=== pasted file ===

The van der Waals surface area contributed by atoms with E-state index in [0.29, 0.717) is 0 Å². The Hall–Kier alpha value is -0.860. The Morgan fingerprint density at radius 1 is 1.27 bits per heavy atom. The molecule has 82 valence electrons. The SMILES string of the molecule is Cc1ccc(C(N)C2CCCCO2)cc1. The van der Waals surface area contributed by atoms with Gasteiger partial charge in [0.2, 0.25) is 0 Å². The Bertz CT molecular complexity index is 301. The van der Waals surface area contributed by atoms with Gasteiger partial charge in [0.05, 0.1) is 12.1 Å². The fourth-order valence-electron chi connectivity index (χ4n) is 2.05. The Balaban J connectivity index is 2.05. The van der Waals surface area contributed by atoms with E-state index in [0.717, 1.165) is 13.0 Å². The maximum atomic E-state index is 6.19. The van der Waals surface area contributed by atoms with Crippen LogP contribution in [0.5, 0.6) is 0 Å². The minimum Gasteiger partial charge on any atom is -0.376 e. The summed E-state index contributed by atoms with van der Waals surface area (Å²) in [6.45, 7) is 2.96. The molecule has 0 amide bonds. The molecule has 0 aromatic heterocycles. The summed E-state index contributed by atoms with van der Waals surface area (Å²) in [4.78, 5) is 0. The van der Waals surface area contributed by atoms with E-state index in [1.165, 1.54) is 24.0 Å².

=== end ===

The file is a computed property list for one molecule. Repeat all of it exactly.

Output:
The van der Waals surface area contributed by atoms with E-state index in [0.29, 0.717) is 0 Å². The Hall–Kier alpha value is -0.860. The Morgan fingerprint density at radius 1 is 1.27 bits per heavy atom. The molecule has 82 valence electrons. The SMILES string of the molecule is Cc1ccc(C(N)C2CCCCO2)cc1. The van der Waals surface area contributed by atoms with Gasteiger partial charge in [0.2, 0.25) is 0 Å². The Bertz CT molecular complexity index is 301. The van der Waals surface area contributed by atoms with Gasteiger partial charge in [0.05, 0.1) is 12.1 Å². The fourth-order valence-electron chi connectivity index (χ4n) is 2.05. The Balaban J connectivity index is 2.05. The van der Waals surface area contributed by atoms with E-state index in [0.717, 1.165) is 13.0 Å². The maximum atomic E-state index is 6.19. The van der Waals surface area contributed by atoms with Crippen LogP contribution in [0.5, 0.6) is 0 Å². The minimum Gasteiger partial charge on any atom is -0.376 e. The summed E-state index contributed by atoms with van der Waals surface area (Å²) in [6.45, 7) is 2.96. The molecule has 0 amide bonds. The molecule has 0 aromatic heterocycles. The summed E-state index contributed by atoms with van der Waals surface area (Å²) in [4.78, 5) is 0. The van der Waals surface area contributed by atoms with E-state index in [1.165, 1.54) is 24.0 Å².